Going on a “which” hunt: choosing between “that” and “which”




[ad name=”Google Adsense 728×90″] Probably no one considers relative pronouns exciting. Maybe most people hardly consider them at all, but writers are not most people. Good writers must know the rules of good usage. Writers might on occasion have good reason to ignore the rules, but know them they must. So when should a writer use “that,” and when “which?” Although writers have been arguing for more than a century whether it matters, the most careful writers recognize that the rule is fairly simple. Use “that” to introduce a relative clause that defines or clarifies the meaning of the antecedent … Continue reading






Pike’s Pique, or, Have I peeked your interest?




Peak. Peek. Pique. All of them can be used as a noun or verb. All of them mean something different. Good writers must know which word is which. Otherwise, they’ll come up with blunders like these: He left in a fit of peek. I peaked out the window. That really peaked my interest. Peak is usually used as a noun. It refers to some kind of tapering or projecting point. The peak of a mountain, therefore, is the summit. You see the mountain going up on one side till it gets to the top. Then it visibly goes down the … Continue reading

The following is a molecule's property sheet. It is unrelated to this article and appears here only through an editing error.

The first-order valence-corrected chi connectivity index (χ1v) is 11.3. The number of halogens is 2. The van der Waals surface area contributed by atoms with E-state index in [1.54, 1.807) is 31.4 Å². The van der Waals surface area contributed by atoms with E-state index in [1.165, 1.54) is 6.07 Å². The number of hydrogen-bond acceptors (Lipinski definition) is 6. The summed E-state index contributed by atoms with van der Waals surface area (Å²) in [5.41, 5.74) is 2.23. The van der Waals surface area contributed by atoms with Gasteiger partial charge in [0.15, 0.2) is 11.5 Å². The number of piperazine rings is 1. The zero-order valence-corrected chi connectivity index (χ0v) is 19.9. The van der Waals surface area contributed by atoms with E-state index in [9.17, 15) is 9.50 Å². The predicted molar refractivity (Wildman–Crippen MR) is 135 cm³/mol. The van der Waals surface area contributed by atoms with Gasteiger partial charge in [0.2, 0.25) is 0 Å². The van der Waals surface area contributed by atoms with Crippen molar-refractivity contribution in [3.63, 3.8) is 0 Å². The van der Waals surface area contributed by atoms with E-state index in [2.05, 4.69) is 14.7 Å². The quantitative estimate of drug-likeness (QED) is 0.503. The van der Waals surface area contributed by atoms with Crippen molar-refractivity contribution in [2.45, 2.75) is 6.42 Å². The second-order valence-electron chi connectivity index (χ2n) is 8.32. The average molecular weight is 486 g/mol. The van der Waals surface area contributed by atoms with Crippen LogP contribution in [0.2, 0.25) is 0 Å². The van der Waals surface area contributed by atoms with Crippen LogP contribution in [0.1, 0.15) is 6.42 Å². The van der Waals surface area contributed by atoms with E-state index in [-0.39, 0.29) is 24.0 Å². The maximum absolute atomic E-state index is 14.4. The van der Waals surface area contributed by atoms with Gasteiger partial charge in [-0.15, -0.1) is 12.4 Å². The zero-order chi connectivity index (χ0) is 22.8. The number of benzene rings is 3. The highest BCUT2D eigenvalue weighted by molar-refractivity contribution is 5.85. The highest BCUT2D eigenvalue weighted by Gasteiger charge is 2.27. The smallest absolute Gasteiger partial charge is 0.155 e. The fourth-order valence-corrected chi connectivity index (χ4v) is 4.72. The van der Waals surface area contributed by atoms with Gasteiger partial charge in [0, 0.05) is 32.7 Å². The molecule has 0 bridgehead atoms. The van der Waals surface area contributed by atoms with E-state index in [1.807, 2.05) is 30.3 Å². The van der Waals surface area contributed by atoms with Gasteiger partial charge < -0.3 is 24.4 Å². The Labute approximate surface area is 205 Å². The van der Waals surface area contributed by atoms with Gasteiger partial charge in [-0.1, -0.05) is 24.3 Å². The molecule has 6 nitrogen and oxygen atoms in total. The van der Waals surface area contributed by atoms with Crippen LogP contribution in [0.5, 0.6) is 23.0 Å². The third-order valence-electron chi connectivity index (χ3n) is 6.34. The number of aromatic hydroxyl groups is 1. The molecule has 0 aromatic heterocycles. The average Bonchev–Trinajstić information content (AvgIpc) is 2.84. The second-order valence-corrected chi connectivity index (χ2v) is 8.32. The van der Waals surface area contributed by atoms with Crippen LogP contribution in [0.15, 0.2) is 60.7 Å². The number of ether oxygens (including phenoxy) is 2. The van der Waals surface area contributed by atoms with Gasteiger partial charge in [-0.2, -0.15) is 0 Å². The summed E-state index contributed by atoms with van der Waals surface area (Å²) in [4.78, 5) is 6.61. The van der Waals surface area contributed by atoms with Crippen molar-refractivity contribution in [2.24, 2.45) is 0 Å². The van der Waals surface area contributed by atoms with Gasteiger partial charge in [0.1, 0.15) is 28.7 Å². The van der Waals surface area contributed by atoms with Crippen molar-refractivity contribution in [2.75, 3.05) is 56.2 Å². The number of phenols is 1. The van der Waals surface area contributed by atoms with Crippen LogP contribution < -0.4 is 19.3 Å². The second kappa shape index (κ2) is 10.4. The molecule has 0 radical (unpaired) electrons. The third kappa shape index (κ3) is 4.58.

Wrong word rant, or, misused pears




I had a chat on Facebook not long ago where my friend was enthusiastically explaining a new school he had started. His writing was atrocious. He never capitalized anything. Punctuation seemed entirely random. Faced with homonyms (words that sound similar but are spelled differently), he used the wrong one more often than not. He took great offense when I expressed the hope that he was more careful in corresponding with parents. I think I know why he misused words with so little concern. Listening to radio news about 30 years ago, I heard about someone who had just gotten a … Continue reading






Affect and effect: two spellings, four words




[ad name=”Google Adsense 468×60″] Two spellings, four words? Unfortunately, yes. “Affect” is usually a verb, but it can be used as a noun. “Effect” is usually a noun, but it can be used as a verb. Although they come from the same Latin root and differ only by their first letter, their meanings are practically unrelated. The accent on “affect” as a noun is on the first syllable. Both meanings of “effect” and “affect” as a verb have their accents on the second syllable. In speech they sound exactly the same. Both spellings take suffixes, which in turn create new … Continue reading






Who? or whom?




Do you ever wonder when to say or write “who” and when to say or write “whom”? Nowadays in informal speech or writing, most people just use “who.” Perhaps most people don’t care, but sometimes it matters. If you are writing a graduate thesis or dissertation (or even an undergraduate term paper), chances are the faculty will care. If you write for Internet content sites where a human editor chooses what to accept, chances are the editor will care. You can’t get away with not knowing the difference. There is a very easy way to know with certainty which is … Continue reading